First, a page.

2 years ago, I plunged into the freezing Atlantic ocean, licking at the New Jersey shores by Seaside Heights. Back then, I had a partner in freezing-our-ass-off, and we ran hand-in-hand into the ocean. We screamed. We laughed and we developed frostbites on our privates … but it was worth it.
Without repeating too many of my previous posts, I missed the 2019 polar plunge as I was recovering from heart failure. My cardiologist did not think it would be wise to plunge into near-freezing waters, smacking my heart rhythm into shock and then perhaps suffering some setbacks.
My wife was also very against the idea of me running into the ocean with nothing more than my American flag speedos, so I reluctantly pulled out of the event.
Well, it is time again to raise funds for Special Olympics, and I signed up to do the plunge with 8500+ crazy frozen compatriots. Elsa would be proud of us all!
I did not receive much sympathy from family and friends back in Denmark, as many of my Viking mates all do winter swimming, so for me to do it once a year is laughable. For them, the water is chilly if they have to push away some drift or slush ice to get into the sea. So, no donations from my Scandinavian roots!
This year I decided to show up as the dude from ‘Can you find Waldo’, hoping my wife would be able to spot me among the 8500 frozen crazies running into the Atlantic.
Seaside Heights is a 2-hour drive from our house which meant we had to leave rather early to get there ahead of the plunge, and also leave time to check-in.
I’m amazed by all the generosity that people showed me and amazed with the $2400 I raised from these wonderful people. Yes, I had to spam many of my old colleagues, new colleagues, friends, relatives, and family to donate, but that’s part of the challenge.
We arrived and parked the family sled, and made our way to the beach area.
Although the weather was lovely for this time of the year, with 46F and blazing sun, we were dressed in winter jackets and boots. We brought a couple of chairs to be somewhat comfortable while waiting for the plunge event.
My fellow Masons (yes, I’m a freemason and we do cool shit like this!) had gathered on the boardwalk and we joined them, chitchatting about the weather while waiting for the gates to the beach to open.
The boardwalk was packed with thousands of silly dressed participants. All trying to wear something fun. Perhaps not practical or warm, but that was not the aim. Today was about having fun and showing our support for Special Olympics.
I am amazed at the number of people supporting Special Olympics. It makes me feel proud and honored to be part of this event, and also to know that thousands of people support awesome kids like my son. My son participates and loves the Special Olympics. Events like this make it possible for him and others to continue to enjoy and laugh sports.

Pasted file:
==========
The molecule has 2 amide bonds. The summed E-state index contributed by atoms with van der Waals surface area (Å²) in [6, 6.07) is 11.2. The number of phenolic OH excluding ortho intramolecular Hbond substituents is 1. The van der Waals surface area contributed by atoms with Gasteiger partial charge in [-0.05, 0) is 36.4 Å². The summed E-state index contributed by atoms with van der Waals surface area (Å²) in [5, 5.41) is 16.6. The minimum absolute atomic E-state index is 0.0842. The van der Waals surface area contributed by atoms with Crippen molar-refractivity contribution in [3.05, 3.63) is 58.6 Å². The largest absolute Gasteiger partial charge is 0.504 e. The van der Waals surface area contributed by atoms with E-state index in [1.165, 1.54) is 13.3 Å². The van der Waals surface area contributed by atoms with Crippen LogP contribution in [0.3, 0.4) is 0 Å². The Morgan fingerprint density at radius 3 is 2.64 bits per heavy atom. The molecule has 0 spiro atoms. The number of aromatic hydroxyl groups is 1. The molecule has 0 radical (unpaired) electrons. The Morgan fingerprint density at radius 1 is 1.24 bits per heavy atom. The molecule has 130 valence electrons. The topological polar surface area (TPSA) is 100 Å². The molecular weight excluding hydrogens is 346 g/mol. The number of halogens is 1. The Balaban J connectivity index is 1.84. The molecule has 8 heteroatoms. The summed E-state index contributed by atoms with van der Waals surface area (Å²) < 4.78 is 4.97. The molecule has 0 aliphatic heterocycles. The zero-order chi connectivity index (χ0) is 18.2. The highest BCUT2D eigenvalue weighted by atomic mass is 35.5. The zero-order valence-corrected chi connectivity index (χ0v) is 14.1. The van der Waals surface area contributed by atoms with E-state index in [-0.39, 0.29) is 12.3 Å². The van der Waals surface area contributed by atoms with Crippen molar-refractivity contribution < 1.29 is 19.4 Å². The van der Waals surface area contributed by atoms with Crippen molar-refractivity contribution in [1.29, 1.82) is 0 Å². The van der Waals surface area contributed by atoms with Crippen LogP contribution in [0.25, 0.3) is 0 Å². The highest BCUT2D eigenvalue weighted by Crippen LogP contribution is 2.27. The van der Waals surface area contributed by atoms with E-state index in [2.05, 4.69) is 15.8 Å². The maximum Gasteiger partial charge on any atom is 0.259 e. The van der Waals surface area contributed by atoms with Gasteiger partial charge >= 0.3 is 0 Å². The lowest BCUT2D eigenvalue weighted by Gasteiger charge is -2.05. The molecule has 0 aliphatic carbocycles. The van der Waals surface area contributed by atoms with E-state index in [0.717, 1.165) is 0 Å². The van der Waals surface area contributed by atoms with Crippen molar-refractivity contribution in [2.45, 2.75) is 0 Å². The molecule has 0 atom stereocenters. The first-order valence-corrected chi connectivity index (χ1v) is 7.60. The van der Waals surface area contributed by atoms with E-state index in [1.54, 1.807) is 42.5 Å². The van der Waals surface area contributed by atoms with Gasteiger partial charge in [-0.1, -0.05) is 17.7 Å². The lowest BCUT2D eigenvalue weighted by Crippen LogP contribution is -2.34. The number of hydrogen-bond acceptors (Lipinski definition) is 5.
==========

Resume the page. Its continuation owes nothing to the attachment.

I’m also amazed by the level of patriotism at display at this event. There was loud chanting of “USA USA USA USA“, American flags waved, national anthem, American flag costumes and support for our first responders. People were smiling and greeting each other, and just a friendly atmosphere.
As I walked towards the water I quickly realized that it was low tide. This meant that we had even further to run to get into somewhat deep water, prolonging the pain of cold water covering your skin.
It is a little daunting to stand on the beach with 8500+ people, waiting for the event to start, and seeing the number of first responders deployed to protect the participants.
- There must’ve been 40-50 divers in the water
- EMTs deployed at various locations on the beach
- Police patrolling the beach and giving people high five
- Mounted police riding along the shore to monitor the crowds
- Helicopter hovering over the surf … probably laughing at the sight 🙂
Suddenly the beach went into a loud roar and we ran towards the ocean. While running, I was thinking “This is insane. We are actually happy to run into the cold water!”.
Initially, the water surrounding my feet and knees was actually not too bad. As I ran further into the ocean, and the water got deeper, it slowly crept up on my body and soon reached my private area.
That was the first gasp and realization that this is freaking cold.
It reached my belly, and despite my best efforts to suck in my belly to somehow hope the water would subside, it was chilly.
When the first wave hit my chest I was “hit” with a sensation that sucked the air out of my lungs. It was so cold I couldn’t really scream, and if I had screamed, no one would have registered the yelp. Mostly because everyone was screaming!
As soon as my shoulders got submerged, I turned around and ran towards my family … and the bathrobe.
Here’s the “funny” thing. The trip back to safety was not cold!
Despite being wet and running in what felt like thousands of knives/needles stabbing my skin, I was not cold. It’s hard to explain. I guess it was because I could not get any colder and also the fact that the sun was shining and we have a whopping 47F baking down on the beach.
1:33 minutes – that was all it took to complete my polar plunge!
We drove 2 hours to get here and 2 hours to get home, just for a speed dip into the ocean lasting less than 2 minutes.
My family had joined me in support, and just shows the love we have in our family.
It was a great day out and I regained full-body heat quickly. My heart had absolutely no issues with the cold water shock and no spikes in heart rhythm.